Today now … we all got to go by same laws … but … that traditional law … it’s still there underneath. (Rosella Namok, 2003)

2.4.2 In these institutional settings, the Forecourt mosaic and Namok’s painting reflect the evolving efforts on the part of the Australian state, especially since the referendum of 1967, to redress the two-hundred-year-long history of injustice against the many indigenous minority communities by various legal, political and cultural means. Among the most significant landmarks in this history, besides the 1967 referendum, are the Barunga Statement of 1988, the Mabo case of 1992, and Prime Minister Rudd’s apology of 2008. These efforts towards reconciliation have, however, been challenged under the auspices of the Sovereign Union of First Nations and People, which has made sovereignty and self-determination – the watchwords of traditional European state-building – not recognition within the established state structures, the central issue, as the following image shows (note the word-sculpture spelling out ‘SOVEREIGNTY’ on the right):

Aboriginal Tent Embassy (Bidgee)

The Aboriginal Tent Embassy, a deliberately makeshift, though also precariously permanent, structure established on the lawns in front of the old Parliament in Canberra in 1972, is among the most conspicuous political expressions of this alternative statist vision. Featured on one side of the cabin in the foreground of this image, the Aboriginal Flag with its three symbolic colours (red signifying the land, yellow the sun, and black the Aboriginal people) is another. First flown in 1971 it was officially given Flag of Australia status in 1995. Among other things, the representatives of the tent embassy reject the established state’s language of ‘settlement’. What is officially celebrated as ‘Australia Day’, which commemorates 26 January 1788, the day British naval officers established a colonial outpost in the name of the King (see image below), should, in their view, be called ‘Invasion’, ‘Survival’ or ‘Sovereignty Day’. As a 2006 press release (reaffirmed in 2012) made clear, the embassy continues to see sovereignty, not accommodation or recognition, as the only way of addressing the history of dispossession that has defined the intercultural situation for the Aboriginal people since the eighteenth century:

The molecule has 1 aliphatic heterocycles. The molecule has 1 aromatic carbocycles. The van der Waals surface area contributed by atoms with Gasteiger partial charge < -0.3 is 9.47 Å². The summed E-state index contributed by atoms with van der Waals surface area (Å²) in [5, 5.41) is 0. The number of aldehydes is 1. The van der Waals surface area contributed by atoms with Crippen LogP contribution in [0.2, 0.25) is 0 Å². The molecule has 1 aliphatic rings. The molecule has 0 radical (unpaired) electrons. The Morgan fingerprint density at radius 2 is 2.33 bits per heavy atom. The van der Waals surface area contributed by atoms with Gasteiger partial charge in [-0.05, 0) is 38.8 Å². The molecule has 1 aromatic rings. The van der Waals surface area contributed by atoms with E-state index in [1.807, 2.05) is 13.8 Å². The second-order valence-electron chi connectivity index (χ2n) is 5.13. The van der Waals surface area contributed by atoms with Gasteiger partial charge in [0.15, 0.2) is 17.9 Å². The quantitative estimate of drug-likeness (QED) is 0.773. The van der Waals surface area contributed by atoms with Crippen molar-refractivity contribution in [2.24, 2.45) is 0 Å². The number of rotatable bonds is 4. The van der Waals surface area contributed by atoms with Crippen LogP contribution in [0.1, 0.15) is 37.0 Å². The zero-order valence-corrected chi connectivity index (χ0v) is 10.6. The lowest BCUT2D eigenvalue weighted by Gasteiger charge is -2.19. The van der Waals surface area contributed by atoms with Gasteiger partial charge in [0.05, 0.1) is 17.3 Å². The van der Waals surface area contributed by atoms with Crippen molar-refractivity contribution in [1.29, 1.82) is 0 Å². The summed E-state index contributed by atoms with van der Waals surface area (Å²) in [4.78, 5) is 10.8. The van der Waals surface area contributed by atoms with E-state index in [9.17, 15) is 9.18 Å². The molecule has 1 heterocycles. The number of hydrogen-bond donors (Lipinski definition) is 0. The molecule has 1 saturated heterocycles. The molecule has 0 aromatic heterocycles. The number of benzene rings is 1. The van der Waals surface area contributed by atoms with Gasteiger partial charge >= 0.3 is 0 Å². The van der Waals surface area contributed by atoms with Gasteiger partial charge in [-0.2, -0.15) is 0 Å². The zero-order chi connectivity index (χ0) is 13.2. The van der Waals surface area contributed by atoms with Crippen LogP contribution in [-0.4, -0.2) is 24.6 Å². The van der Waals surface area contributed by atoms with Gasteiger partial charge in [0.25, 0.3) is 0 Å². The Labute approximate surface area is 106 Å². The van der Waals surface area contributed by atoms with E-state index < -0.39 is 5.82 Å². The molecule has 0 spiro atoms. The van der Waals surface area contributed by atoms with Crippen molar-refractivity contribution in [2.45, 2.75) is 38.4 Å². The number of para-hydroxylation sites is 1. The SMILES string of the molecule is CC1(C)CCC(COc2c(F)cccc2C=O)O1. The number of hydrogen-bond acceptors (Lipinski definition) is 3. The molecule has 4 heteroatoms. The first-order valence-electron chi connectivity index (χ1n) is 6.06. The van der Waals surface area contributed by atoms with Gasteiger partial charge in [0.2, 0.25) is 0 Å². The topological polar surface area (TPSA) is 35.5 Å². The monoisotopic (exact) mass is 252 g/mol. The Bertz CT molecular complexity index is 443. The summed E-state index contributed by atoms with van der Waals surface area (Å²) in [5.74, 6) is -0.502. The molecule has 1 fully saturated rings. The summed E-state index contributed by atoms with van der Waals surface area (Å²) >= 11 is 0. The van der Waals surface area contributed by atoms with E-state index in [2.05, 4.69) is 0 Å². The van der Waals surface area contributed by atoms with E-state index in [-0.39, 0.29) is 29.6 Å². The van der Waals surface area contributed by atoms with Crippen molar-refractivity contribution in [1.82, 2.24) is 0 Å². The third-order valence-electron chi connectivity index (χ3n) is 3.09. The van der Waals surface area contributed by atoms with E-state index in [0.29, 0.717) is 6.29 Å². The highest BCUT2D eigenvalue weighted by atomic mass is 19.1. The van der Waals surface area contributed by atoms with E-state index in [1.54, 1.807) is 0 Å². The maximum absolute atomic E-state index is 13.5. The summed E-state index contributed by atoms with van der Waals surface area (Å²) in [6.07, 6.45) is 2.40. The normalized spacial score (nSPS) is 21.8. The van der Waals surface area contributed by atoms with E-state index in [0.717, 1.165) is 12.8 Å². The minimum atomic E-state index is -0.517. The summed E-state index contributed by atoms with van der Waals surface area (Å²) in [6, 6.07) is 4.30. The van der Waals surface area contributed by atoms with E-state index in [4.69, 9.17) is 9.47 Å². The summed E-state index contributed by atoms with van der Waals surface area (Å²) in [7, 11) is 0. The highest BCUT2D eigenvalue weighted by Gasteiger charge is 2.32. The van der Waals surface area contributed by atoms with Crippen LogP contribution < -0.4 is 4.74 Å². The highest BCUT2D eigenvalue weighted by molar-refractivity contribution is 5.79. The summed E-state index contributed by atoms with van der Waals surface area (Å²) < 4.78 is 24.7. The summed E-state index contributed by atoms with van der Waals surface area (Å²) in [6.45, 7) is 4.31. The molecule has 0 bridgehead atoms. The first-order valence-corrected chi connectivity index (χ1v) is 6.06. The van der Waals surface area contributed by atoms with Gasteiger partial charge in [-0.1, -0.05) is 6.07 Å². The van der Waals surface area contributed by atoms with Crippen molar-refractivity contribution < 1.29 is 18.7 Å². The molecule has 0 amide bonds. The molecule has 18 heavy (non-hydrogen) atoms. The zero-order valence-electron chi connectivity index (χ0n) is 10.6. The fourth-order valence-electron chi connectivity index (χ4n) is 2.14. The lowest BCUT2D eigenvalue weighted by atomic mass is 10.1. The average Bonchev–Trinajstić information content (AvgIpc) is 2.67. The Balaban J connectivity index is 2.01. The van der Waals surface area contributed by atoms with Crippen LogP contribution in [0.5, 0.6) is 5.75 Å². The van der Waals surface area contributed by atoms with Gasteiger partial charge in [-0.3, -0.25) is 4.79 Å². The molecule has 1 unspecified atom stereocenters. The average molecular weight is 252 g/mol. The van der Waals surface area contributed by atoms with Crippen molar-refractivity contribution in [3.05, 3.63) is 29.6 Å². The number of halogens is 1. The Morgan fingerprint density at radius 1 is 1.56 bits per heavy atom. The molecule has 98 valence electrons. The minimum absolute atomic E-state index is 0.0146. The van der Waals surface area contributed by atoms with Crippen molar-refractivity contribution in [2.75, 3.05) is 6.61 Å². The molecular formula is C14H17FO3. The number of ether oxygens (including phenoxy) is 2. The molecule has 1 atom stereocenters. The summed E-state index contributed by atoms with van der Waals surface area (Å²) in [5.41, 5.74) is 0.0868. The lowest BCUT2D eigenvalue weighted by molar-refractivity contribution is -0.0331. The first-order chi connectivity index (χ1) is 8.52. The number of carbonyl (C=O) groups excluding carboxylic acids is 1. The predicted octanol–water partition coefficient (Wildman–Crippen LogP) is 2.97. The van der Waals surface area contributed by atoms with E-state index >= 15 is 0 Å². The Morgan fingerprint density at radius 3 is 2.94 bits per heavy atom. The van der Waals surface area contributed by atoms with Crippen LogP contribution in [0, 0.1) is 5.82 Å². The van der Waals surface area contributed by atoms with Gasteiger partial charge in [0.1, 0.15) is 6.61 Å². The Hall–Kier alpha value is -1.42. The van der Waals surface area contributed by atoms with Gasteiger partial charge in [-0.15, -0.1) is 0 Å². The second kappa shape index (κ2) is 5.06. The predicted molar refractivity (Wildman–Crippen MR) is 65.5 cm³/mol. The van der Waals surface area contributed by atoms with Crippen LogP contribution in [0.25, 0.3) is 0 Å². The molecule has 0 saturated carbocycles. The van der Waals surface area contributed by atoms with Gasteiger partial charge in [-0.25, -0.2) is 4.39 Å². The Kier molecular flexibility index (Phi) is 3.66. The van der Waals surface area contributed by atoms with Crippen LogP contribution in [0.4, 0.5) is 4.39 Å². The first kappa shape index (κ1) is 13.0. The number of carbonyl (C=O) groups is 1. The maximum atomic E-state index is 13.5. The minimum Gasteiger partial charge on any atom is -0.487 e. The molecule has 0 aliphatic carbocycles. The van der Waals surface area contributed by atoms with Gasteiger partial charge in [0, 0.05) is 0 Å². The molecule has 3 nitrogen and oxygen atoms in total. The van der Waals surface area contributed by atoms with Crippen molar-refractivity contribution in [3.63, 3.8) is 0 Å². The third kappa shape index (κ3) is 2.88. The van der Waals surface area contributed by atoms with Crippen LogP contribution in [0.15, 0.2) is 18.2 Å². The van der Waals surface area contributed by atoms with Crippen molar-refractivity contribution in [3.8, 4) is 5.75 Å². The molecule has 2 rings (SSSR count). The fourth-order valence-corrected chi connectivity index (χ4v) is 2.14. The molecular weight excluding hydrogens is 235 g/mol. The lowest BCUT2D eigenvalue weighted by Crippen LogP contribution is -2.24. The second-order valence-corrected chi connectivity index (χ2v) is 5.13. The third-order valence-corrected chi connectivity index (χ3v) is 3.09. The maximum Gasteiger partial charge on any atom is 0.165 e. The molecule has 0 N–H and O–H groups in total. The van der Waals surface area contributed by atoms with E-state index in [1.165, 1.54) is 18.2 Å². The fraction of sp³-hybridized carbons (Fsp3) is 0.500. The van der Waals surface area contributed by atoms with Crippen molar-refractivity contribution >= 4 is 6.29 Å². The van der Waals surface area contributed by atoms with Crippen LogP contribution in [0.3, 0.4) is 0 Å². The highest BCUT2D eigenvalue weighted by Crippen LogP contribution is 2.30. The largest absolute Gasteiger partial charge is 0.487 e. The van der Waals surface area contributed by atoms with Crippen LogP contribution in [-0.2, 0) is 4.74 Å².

The Aboriginal Tent Embassy believes that the issue of Aboriginal Sovereignty has been unresolved since 1770 when Aboriginal people opposed Captain James Cook’s reconnaissance of the Great Southern Land `Terra Australis’, followed by Captain Arthur Philips incursion establishing the platform for invasion [on 26 January 1788]. Out-posts were initially set-up on the East Coast of `Terra Australis’ and methodically spread across Aboriginal people’s `terra firma’.

As a direct result of these unprovoked and planned transgressions, Aboriginal people of terra Australis resisted and defended our inherent sovereign heritage that continues to be suppressed by political ideology and economic greed which clearly stands out in the endemic statistical evidence of Aboriginal people’s quality of life and restrictions of a free Aboriginal voice. Australia’s lack of political freedoms and religious morals are denying Aboriginal people’s right to self-determination, is an indictment on all Australians.

Founding of Australia‘ by Capt. Arthur Phillip R.N. Sydney Cove, Jan. 26th 1788 (Mitchell Library, State Library of New South Wales)

References:

James Joyce, Ulysses (Oxford: World’s Classics, 2008).

James Joyce, Finnegans Wake (London: Faber and Faber, 1975).